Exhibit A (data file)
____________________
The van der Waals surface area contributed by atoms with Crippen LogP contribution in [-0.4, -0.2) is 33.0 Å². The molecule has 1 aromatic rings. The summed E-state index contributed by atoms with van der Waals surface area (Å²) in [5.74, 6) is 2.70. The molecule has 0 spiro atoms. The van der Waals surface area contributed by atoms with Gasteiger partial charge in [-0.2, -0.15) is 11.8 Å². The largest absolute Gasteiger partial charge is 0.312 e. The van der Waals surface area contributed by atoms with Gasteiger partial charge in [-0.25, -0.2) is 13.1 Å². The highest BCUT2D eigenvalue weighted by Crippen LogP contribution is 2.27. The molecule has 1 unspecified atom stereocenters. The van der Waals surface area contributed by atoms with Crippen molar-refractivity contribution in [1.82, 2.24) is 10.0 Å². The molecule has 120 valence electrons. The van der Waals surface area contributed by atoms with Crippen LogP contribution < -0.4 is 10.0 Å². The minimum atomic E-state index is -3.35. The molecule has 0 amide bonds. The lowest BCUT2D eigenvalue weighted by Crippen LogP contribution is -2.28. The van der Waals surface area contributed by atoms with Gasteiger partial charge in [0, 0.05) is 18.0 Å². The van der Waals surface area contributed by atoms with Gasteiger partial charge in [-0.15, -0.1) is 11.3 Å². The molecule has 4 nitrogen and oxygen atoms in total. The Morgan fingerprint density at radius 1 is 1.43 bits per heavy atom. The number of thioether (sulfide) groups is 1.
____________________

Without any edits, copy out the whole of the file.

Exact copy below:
The van der Waals surface area contributed by atoms with Crippen LogP contribution in [-0.4, -0.2) is 33.0 Å². The molecule has 1 aromatic rings. The summed E-state index contributed by atoms with van der Waals surface area (Å²) in [5.74, 6) is 2.70. The molecule has 0 spiro atoms. The van der Waals surface area contributed by atoms with Gasteiger partial charge in [-0.2, -0.15) is 11.8 Å². The largest absolute Gasteiger partial charge is 0.312 e. The van der Waals surface area contributed by atoms with Gasteiger partial charge in [-0.25, -0.2) is 13.1 Å². The highest BCUT2D eigenvalue weighted by Crippen LogP contribution is 2.27. The molecule has 1 unspecified atom stereocenters. The van der Waals surface area contributed by atoms with Crippen molar-refractivity contribution in [1.82, 2.24) is 10.0 Å². The molecule has 120 valence electrons. The van der Waals surface area contributed by atoms with Crippen LogP contribution < -0.4 is 10.0 Å². The minimum atomic E-state index is -3.35. The molecule has 0 amide bonds. The lowest BCUT2D eigenvalue weighted by Crippen LogP contribution is -2.28. The van der Waals surface area contributed by atoms with Gasteiger partial charge in [0, 0.05) is 18.0 Å². The van der Waals surface area contributed by atoms with Gasteiger partial charge in [-0.15, -0.1) is 11.3 Å². The molecule has 4 nitrogen and oxygen atoms in total. The Morgan fingerprint density at radius 1 is 1.43 bits per heavy atom. The number of thioether (sulfide) groups is 1.